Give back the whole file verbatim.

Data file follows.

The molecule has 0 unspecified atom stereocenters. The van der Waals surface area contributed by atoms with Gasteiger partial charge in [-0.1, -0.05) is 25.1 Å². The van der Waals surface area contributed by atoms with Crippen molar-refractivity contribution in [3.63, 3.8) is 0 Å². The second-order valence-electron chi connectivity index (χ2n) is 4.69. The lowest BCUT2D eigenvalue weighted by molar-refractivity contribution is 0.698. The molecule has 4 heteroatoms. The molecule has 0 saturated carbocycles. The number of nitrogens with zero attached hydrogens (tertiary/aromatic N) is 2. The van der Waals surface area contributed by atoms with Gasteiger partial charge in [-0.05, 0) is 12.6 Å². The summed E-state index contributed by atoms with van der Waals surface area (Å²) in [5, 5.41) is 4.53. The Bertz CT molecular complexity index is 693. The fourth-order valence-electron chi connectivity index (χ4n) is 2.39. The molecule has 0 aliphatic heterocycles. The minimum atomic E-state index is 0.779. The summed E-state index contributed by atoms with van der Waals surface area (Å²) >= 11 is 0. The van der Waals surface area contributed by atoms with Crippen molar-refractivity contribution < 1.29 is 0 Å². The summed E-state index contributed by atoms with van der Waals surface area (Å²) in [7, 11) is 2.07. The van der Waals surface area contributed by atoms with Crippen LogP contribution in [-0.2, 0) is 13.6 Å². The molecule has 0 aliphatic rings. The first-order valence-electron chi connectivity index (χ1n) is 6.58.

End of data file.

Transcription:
The molecule has 0 unspecified atom stereocenters. The van der Waals surface area contributed by atoms with Gasteiger partial charge in [-0.1, -0.05) is 25.1 Å². The van der Waals surface area contributed by atoms with Crippen molar-refractivity contribution in [3.63, 3.8) is 0 Å². The second-order valence-electron chi connectivity index (χ2n) is 4.69. The lowest BCUT2D eigenvalue weighted by molar-refractivity contribution is 0.698. The molecule has 4 heteroatoms. The molecule has 0 saturated carbocycles. The number of nitrogens with zero attached hydrogens (tertiary/aromatic N) is 2. The van der Waals surface area contributed by atoms with Gasteiger partial charge in [-0.05, 0) is 12.6 Å². The summed E-state index contributed by atoms with van der Waals surface area (Å²) in [5, 5.41) is 4.53. The Bertz CT molecular complexity index is 693. The fourth-order valence-electron chi connectivity index (χ4n) is 2.39. The molecule has 0 aliphatic heterocycles. The minimum atomic E-state index is 0.779. The summed E-state index contributed by atoms with van der Waals surface area (Å²) >= 11 is 0. The van der Waals surface area contributed by atoms with Crippen molar-refractivity contribution < 1.29 is 0 Å². The summed E-state index contributed by atoms with van der Waals surface area (Å²) in [7, 11) is 2.07. The van der Waals surface area contributed by atoms with Crippen LogP contribution in [-0.2, 0) is 13.6 Å². The molecule has 0 aliphatic rings. The first-order valence-electron chi connectivity index (χ1n) is 6.58.